- “There’s a lot of avo-content out there these days.” But is there a pop-up avocado museum? Now there is. The CADO opens in San Marcos Thursday and runs through late September. (Pacific)
- Homelessness advocacy group and choir Voices of our City Choir presents a dinner and a show on Friday at the North Park Lions Club.
- Saturday afternoon, PGK Dance holds a free show at Arts Park at Chollas Creek, including an open workshop.
- “Real Big Deals” is a new exhibition of works by Taylor Chapin — whose pop art paintings approach consumerism and the absurd with an examining eye — opening Saturday at the Hill Street Country Club in Oceanside.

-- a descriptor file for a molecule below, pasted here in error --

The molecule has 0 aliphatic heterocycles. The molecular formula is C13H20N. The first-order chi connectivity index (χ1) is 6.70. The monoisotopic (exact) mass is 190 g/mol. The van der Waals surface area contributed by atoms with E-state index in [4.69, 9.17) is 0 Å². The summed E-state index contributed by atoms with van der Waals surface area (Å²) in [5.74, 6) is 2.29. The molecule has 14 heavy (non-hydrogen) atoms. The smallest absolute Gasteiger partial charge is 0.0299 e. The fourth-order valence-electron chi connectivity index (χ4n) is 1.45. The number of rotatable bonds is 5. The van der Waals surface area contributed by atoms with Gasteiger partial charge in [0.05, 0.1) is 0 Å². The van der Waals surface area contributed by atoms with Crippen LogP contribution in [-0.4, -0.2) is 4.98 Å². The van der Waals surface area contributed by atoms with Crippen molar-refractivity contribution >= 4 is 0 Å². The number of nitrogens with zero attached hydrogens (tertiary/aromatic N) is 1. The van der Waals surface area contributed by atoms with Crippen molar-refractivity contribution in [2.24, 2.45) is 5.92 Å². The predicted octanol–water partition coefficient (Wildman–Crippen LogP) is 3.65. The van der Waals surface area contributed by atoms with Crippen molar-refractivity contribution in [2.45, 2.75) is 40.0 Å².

- Up next at the San Diego Art Institute, “Forging Territories” features queer black and Latinx art. The opening reception on Saturday will include a performance by Patrisse Cullors, activist, artist and cofounder of the Black Lives Matter movement.
- Students at UCSD this year explored how machine learning can work with the arts. Could a machine stand in for Mozart? And then can it write my novel? (UCSD News)
- The Union-Tribune’s Summer Arts Preview is here, with a smattering of highlights for theater, dance, books, music and visual arts.
- This profile of A Reason to Survive’s new-ish ED shows a bright spot in the organization’s last few rocky years. (CityBeat)
- Just one more weekend remains to experience fair food at the San Diego County Fair. Also, lots of community and juried art, photography, barn animals and more. Confession: I don’t remember ever eating anything at the fair and I’m fine with that. (NBC7)
- The third annual Nat Diego is this weekend, featuring tastings and events related to natural wines (including Friday’s ladies night at The Rose and Saturday’s grand tasting at Bread and Salt).